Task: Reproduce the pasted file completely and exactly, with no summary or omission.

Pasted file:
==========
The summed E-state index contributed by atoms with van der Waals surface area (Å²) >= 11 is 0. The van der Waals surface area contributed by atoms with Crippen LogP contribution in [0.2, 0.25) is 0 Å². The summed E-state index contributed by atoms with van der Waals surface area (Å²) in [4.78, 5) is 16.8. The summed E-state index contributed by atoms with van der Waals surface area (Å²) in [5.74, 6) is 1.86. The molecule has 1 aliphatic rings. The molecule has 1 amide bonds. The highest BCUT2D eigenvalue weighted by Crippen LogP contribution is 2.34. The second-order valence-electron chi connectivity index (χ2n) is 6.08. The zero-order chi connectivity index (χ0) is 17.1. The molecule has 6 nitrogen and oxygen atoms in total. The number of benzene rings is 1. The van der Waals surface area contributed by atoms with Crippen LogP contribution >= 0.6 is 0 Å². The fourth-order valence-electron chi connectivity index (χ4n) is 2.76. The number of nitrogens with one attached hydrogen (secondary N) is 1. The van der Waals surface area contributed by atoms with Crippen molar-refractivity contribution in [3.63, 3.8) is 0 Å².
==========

The summed E-state index contributed by atoms with van der Waals surface area (Å²) >= 11 is 0. The van der Waals surface area contributed by atoms with Crippen LogP contribution in [0.2, 0.25) is 0 Å². The summed E-state index contributed by atoms with van der Waals surface area (Å²) in [4.78, 5) is 16.8. The summed E-state index contributed by atoms with van der Waals surface area (Å²) in [5.74, 6) is 1.86. The molecule has 1 aliphatic rings. The molecule has 1 amide bonds. The highest BCUT2D eigenvalue weighted by Crippen LogP contribution is 2.34. The second-order valence-electron chi connectivity index (χ2n) is 6.08. The zero-order chi connectivity index (χ0) is 17.1. The molecule has 6 nitrogen and oxygen atoms in total. The number of benzene rings is 1. The van der Waals surface area contributed by atoms with Crippen LogP contribution >= 0.6 is 0 Å². The fourth-order valence-electron chi connectivity index (χ4n) is 2.76. The number of nitrogens with one attached hydrogen (secondary N) is 1. The van der Waals surface area contributed by atoms with Crippen molar-refractivity contribution in [3.63, 3.8) is 0 Å².